I don’t know about you, but I wouldn’t entrust my reputation to such an unreliable solution.
“What? You just crushed the very idea of BPM counters, and now you’re saying that the pros use them?” Yes – but not in a way newbies do.
I glance over the BPM counter at the very beginning of the beatmatching process, to get a quick feeling as to how far apart the tracks’ tempos are. I even allow myself to move the pitch to get the same BPM value as that of the currently playing track. But after that, I still do all the fine-tuning by ear! So using a BPM counter simply saves me a couple of seconds.
To wrap it up, a BPM counter is nothing more than a useful tool that lets you save time and double-check yourself. But be warned! To overly rely on a BPM counter is akin to participating in a swimming race not knowing how to swim and relying on a life jacket. If you’re serious about DJing, you’ll have to face learning to beatmatch by ear. No worries, though: I’m here to help you.
So, you’re not afraid to devote a few stweeks of your life to learning beatmatching. Great! The most important thing is to not give up. If you persevere and practice, practice, practice, the progress will be very quick. I promise!
A couple of things to point out from the outset. First, this beatmatching tutorial assumes that you’re using vinyl turntables. If CDs are your thing, not to worry, just keep the article on CD beatmatching handy as you’re going through the lessons. It will tell you how things are done on a CD deck.
Second, in order to learn to beatmatch, you’ll need two copies of the same record, so take care of that in advance. We’ll be working with the same track on each of them. It’s important to choose a tune with a clear and simple drum pattern: boom, boom, boom, boom.
The first thing we’re going to learn is cueing up a record and then starting it. (“Cueing up” means placing the needle at the first beat of the track.) For this, you’ll only need one turntable, so let it be the one to the right. We’ll be practicing in headphones so as to not drive your family crazy… not yet, that is. To that end, close all channel faders on your mixer by moving them all the way down, and press the Cue Mix button for the deck’s channel to send it to your headphones.
Put the record on the platter and start the turntable with the Start/Stop button. The pitch should be at zero. Now let’s make sure that the correct speed of platter’s rotation (33 or 45 RPM) is chosen. Put the needle anywhere on the record and listen for a couple of seconds. If the tune sounds chipmunked, or if a female singer sounds like Barry White, then the speed needs to be switched. Use the turntable’s 33/45 RPM buttons for that.
Note: The two sides of a record may be recorded at different RPMs. The side’s RPM is sometimes printed on the central label, but the party will be over and the dancers will be gone by the time you’ll find it. The trial way is the fastest.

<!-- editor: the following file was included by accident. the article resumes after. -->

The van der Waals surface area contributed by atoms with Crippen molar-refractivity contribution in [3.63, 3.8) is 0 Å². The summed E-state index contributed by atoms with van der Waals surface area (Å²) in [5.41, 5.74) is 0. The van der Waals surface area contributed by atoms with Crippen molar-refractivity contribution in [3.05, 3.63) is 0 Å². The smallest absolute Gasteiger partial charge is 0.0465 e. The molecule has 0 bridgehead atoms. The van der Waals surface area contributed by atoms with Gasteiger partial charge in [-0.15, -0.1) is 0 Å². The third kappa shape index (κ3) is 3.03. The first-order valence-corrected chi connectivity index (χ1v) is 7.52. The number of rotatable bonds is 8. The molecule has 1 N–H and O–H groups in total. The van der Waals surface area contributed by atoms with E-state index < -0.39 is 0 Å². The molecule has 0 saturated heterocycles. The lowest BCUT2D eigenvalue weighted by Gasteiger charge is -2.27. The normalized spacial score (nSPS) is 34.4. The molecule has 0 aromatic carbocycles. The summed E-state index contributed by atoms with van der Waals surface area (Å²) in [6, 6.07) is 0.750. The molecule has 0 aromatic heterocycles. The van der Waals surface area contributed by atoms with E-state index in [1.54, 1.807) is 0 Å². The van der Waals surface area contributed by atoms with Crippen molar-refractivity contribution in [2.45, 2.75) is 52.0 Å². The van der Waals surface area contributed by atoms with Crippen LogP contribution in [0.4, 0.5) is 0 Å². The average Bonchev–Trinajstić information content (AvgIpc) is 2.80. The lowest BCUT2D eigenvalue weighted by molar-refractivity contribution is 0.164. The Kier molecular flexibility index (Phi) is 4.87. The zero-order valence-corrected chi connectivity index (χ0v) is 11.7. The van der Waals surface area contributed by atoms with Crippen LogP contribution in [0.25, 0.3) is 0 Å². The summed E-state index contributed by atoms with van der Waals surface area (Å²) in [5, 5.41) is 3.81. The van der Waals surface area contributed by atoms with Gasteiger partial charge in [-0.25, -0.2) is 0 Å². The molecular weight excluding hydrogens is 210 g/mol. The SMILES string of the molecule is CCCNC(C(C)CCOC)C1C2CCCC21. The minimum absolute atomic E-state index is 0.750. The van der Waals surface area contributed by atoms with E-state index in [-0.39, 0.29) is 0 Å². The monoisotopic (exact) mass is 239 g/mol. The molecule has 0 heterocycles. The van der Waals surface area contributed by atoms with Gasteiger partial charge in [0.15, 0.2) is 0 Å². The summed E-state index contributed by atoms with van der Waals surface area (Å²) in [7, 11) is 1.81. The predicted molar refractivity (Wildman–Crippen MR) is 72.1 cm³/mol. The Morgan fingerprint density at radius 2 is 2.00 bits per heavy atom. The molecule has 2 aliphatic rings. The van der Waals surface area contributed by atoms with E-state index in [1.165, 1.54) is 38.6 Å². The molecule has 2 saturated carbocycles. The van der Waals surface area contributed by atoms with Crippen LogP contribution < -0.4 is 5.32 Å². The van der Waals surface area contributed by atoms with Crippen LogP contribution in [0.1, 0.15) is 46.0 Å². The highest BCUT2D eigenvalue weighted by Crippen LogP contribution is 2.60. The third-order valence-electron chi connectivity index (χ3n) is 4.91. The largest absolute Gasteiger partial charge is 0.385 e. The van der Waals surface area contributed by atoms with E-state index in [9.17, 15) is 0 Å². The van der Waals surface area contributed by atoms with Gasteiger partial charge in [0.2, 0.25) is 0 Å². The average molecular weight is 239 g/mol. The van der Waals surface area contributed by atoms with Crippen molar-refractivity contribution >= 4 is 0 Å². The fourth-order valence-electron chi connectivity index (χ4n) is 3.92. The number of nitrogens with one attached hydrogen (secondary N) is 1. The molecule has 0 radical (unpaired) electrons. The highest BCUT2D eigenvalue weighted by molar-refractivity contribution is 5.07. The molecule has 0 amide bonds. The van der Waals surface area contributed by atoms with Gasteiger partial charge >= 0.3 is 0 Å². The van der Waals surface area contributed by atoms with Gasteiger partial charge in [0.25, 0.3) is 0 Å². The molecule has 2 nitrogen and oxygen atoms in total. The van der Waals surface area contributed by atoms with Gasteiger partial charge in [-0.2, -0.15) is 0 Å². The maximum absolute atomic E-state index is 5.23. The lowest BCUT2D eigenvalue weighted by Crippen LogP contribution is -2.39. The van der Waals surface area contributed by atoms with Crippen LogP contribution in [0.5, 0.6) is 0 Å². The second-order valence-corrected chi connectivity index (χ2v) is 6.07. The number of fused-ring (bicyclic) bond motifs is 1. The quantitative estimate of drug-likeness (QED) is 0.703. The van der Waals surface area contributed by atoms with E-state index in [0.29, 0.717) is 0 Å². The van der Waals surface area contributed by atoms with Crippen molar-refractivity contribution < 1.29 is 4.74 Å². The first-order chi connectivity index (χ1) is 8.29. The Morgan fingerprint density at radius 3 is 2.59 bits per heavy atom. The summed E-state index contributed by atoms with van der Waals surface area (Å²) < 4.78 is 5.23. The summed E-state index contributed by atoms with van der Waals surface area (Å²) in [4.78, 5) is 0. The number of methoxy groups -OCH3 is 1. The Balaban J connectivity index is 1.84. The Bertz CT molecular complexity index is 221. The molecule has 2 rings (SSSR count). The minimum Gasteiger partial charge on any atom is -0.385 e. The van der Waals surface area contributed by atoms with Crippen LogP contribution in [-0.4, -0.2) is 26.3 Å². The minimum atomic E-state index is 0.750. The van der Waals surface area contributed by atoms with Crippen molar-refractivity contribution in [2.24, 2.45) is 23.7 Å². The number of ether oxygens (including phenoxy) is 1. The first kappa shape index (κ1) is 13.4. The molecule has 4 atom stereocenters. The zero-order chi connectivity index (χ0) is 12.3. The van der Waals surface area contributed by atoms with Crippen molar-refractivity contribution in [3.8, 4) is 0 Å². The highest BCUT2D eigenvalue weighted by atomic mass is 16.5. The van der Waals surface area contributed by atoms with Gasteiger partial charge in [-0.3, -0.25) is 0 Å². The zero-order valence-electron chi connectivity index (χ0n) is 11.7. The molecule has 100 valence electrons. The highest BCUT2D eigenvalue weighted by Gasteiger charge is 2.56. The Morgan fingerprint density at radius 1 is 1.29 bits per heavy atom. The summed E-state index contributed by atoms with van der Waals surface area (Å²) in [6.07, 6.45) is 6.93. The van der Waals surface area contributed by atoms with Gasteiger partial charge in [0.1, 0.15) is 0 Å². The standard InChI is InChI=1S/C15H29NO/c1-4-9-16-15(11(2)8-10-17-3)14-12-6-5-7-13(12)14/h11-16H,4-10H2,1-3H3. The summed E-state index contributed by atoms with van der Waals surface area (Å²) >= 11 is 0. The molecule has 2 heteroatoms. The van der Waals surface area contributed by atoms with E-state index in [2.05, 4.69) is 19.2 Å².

What we need to do now is find the very first beat of the track.
Put the needle to just before the beginning of the track. (By the way, DJs don’t use the cueing lever, so make sure it’s lowered and learn to place the needle gently by hand.) The turntable is on and the platter is rotating. Of course, you can simply wait for the track to begin, but there’s no time to waste, right? So let’s “fast forward” to the beginning of the tune.
To do this, stop the record by touching the label or the dark ring around it with your middle finger. The platter will continue to rotate underneath but the record will come to a standstill (you’re using slipmats, right?)
Now “fast forward” the record by rotating it with your finger until you hear the beginning of the track. If you spin the record too fast, you may end up going past the first beat and will have to “rewind” a little bit. That’s OK. By the way, some DJs put the needle on the record after the beginning of the track and go back to find the first beat. It’s up to you.
After you’ve found the first beat (it’s hard to miss it), get your finger off the record and quickly catch the record by touching and holding it at the outer edge. Holding the record this way allows you to “grope” the first beat and let go of the record more precisely. Get familiar with the position of the beat by moving the record back and forth over it. Hey, you’re already scratching!
Tip: You won’t always need to start the record immediately after you’ve cued it up. If that’s the case, you can “save” the cue point and get back to it later. While holding the record, press the deck’s Start/Stop button with your other hand. The platter will stop and you’ll be able to let go of the record with the needle staying right before the first beat. Now go get some coffee and sign a couple of autographs. After you’re back, pick up where you left off by simply starting the turntable while holding the record the same way as before.
And now the fun part! As you’re moving the record back and forth over the first beat, almost feeling it with your fingers, try letting it go after you pass the beat. Don’t just take away your hand, but actually give the record a tiny push so it starts rotating with the platter right away. All right! You’ve just started the track right at the first beat!
Here’s how I do it:
Practice a few times to get familiar with how the record feels under your hand. Play around with “saving” the beat’s position and getting back to it later. Try to handle the record gently so the needle doesn’t jump. Pay attention to starting the record at the right speed so there are no noticeable speed-ups or slowdowns after the start.
Now that you’ve learned how to cue up and start the record, let’s make some use out of the deck to your left, too. Put your second copy of the record on that turntable and make sure its pitch is set to zero. Open the corresponding channel fader on the mixer so the record is playing through the speakers. As before, the turntable to the right can only be heard in the headphones, via Cue Mix. To keep things simple, let’s call the turntables to the left and to the right A and B respectively.